The remaining section of the river, from the dam 200 feet above Schooleys Mtn. Rd. downstream to the confluence with the N. Br., will continue to be stocked. Due to the impressive wild brown trout found between Schooleys Mtn. Rd. to Lake Solitude, there will be a 12-inch minimum size limit for brown trout. See Trout-Stocked Streams—Wild Brown Trout Managed, above. Also, see the map of the Raritan River S. Br.

15-inch Size Limit for Landlocked Atlantic Salmon for Trophy Trout Waters

The state’s two Trophy Trout Lakes were stocked with both rainbow and brown trout until 2014 when Fish and Wildlife discontinued rearing and stocking brown trout due to a disease at the Pequest Trout Hatchery. Landlocked Salmon are closely related to brown trout. The stocking of salmon in one or both of the Trophy Trout Lakes fills a void left from the discontinuation of brown trout stocking, expanding recreational opportunities for anglers interested in catching this novel sportfish. In keeping with the “trophy trout” strategy for these reservoirs, the 15-inch minimum size and daily creel/possession limit of two in total for brown and rainbow trout was expanded to include landlocked Atlantic salmon.

Private Fishing Clubs Located on Publicly Stocked Waters May Fish During the Three-Week Pre-Season Closure.

Beginning in 2018, private fishing clubs located within the boundaries of publicly stocked sections of rivers (see trout-stocked water listings) may now fish during the pre-season closures provided all fish are released immediately and unharmed. The exemption applies to only sections of river where the club leases—or owns—both sides of the river, where club boundaries (upstream and downstream limits) are clearly marked and when the club has obtained fish stocking permits for trout. Clubs wishing to participate must submit a written request to the Fish and Wildlife’s Bureau of Freshwater Fisheries each year by March 1. The request shall include copies of previous year’s stocking permits, map of the club property where catch and release fishing will occur and a letter of intent to practice catch and release during the pre-season fishing closure. This regulation change does not result in any revision to our existing stocking practices.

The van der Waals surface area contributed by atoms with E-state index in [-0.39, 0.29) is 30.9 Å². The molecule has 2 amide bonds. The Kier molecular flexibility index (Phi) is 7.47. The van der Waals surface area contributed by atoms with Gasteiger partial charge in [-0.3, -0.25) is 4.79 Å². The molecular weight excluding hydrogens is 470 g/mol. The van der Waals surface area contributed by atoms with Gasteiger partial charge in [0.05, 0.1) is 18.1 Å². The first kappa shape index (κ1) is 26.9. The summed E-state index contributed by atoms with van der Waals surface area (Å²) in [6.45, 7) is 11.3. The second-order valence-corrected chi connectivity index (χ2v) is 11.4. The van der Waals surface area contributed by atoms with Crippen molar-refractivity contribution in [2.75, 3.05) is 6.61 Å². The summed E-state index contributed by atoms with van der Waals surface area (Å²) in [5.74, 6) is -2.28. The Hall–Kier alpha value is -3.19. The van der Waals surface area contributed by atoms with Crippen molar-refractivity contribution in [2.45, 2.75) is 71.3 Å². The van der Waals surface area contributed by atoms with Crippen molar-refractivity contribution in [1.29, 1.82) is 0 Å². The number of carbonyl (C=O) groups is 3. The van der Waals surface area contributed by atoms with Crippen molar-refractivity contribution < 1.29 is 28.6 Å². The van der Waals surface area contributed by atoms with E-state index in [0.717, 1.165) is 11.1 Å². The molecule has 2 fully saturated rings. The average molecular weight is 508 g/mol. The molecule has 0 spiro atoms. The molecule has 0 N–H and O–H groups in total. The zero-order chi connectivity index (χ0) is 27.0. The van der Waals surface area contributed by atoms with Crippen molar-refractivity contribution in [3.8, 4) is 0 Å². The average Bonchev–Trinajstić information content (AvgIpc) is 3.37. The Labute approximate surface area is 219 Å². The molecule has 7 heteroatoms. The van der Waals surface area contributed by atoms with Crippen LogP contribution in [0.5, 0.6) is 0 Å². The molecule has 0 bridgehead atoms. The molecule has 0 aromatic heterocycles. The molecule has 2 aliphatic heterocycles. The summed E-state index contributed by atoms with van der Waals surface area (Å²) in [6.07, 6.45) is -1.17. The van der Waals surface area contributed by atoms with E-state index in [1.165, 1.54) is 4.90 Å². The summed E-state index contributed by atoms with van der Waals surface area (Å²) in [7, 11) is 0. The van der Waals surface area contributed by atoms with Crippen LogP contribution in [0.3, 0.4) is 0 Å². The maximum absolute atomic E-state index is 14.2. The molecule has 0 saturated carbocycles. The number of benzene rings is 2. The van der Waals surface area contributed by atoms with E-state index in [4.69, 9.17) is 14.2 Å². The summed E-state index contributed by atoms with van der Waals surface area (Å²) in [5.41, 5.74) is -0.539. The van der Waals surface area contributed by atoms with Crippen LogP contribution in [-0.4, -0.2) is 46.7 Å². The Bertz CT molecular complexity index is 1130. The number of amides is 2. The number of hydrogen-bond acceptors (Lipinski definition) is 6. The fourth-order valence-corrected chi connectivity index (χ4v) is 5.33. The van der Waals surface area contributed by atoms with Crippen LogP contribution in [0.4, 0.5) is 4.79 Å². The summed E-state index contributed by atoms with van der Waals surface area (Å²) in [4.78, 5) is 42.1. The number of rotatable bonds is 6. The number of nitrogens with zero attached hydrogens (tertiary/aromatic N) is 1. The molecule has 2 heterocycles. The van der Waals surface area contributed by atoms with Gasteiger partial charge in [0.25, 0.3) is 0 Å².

New Buddy Fishing License*

New Jersey Division of Fish and Wildlife is rewarding anglers for introducing a “buddy” to freshwater fishing by offering a nearly half-price license to both qualifying anglers!


Regular Price

Fishing Buddy Price

Resident Fishing


$ 11.75

Non-Resident Fishing


$ 17.50

All-Around Sportsman



Eligibility requires at least one new angler:

  • A new angler, together with an existing angler, each purchase a discounted fishing license.
  • Two new anglers each purchase a discounted fishing license together.

(A new angler is a resident or non-resident who has not purchased a fishing license since 2011.)

Save Close to 50%

  • Discount price is offered to both license buyers in the buddy team.
  • The buddy fishing license is available ONLY at license agents; cannot be purchased online.
  • BOTH anglers must be present at the time of purchase.
  • Disabled veterans, National Guard personnel, senior license buyers (age 65 and over) and residents over 70 (licensed not required) are not eligible for the “Fishing Buddy” license as they already receive special discount pricing.

For more information, visit www.NJFishandWildlife.com/fishbuddy.htm